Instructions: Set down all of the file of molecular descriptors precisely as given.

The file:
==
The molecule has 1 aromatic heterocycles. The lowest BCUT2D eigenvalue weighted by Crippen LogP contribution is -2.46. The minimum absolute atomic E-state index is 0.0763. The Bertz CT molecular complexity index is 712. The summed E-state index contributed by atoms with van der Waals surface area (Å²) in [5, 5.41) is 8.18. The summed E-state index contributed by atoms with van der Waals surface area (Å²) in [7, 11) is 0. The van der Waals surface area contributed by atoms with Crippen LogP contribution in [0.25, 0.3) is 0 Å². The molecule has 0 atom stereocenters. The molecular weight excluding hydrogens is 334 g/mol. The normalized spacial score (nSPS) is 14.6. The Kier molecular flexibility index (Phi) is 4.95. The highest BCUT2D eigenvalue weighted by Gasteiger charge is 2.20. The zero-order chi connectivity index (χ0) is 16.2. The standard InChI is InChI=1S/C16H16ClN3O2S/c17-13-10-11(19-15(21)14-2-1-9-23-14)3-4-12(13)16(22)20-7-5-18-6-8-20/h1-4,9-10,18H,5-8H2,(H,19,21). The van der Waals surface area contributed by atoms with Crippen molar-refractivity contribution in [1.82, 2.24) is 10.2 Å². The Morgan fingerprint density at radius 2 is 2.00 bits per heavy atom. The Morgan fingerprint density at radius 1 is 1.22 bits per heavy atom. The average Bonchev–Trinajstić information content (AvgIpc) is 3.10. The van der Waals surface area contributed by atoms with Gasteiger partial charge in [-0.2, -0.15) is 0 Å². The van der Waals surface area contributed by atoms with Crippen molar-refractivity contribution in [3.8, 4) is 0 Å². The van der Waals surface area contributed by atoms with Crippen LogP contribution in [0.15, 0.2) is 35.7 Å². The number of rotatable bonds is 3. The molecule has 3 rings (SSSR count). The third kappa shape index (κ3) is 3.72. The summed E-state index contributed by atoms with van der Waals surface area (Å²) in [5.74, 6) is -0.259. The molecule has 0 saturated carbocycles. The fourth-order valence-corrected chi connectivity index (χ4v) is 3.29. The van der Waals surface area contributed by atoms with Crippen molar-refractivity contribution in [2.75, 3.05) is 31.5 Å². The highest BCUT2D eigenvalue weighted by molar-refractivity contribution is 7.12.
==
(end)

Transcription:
The molecule has 1 aromatic heterocycles. The lowest BCUT2D eigenvalue weighted by Crippen LogP contribution is -2.46. The minimum absolute atomic E-state index is 0.0763. The Bertz CT molecular complexity index is 712. The summed E-state index contributed by atoms with van der Waals surface area (Å²) in [5, 5.41) is 8.18. The summed E-state index contributed by atoms with van der Waals surface area (Å²) in [7, 11) is 0. The van der Waals surface area contributed by atoms with Crippen LogP contribution in [0.25, 0.3) is 0 Å². The molecule has 0 atom stereocenters. The molecular weight excluding hydrogens is 334 g/mol. The normalized spacial score (nSPS) is 14.6. The Kier molecular flexibility index (Phi) is 4.95. The highest BCUT2D eigenvalue weighted by Gasteiger charge is 2.20. The zero-order chi connectivity index (χ0) is 16.2. The standard InChI is InChI=1S/C16H16ClN3O2S/c17-13-10-11(19-15(21)14-2-1-9-23-14)3-4-12(13)16(22)20-7-5-18-6-8-20/h1-4,9-10,18H,5-8H2,(H,19,21). The van der Waals surface area contributed by atoms with Crippen molar-refractivity contribution in [1.82, 2.24) is 10.2 Å². The Morgan fingerprint density at radius 2 is 2.00 bits per heavy atom. The Morgan fingerprint density at radius 1 is 1.22 bits per heavy atom. The average Bonchev–Trinajstić information content (AvgIpc) is 3.10. The van der Waals surface area contributed by atoms with Gasteiger partial charge in [-0.2, -0.15) is 0 Å². The van der Waals surface area contributed by atoms with Crippen molar-refractivity contribution in [3.8, 4) is 0 Å². The van der Waals surface area contributed by atoms with Crippen LogP contribution in [0.15, 0.2) is 35.7 Å². The number of rotatable bonds is 3. The molecule has 3 rings (SSSR count). The third kappa shape index (κ3) is 3.72. The summed E-state index contributed by atoms with van der Waals surface area (Å²) in [5.74, 6) is -0.259. The molecule has 0 saturated carbocycles. The fourth-order valence-corrected chi connectivity index (χ4v) is 3.29. The van der Waals surface area contributed by atoms with Crippen molar-refractivity contribution in [2.75, 3.05) is 31.5 Å². The highest BCUT2D eigenvalue weighted by molar-refractivity contribution is 7.12.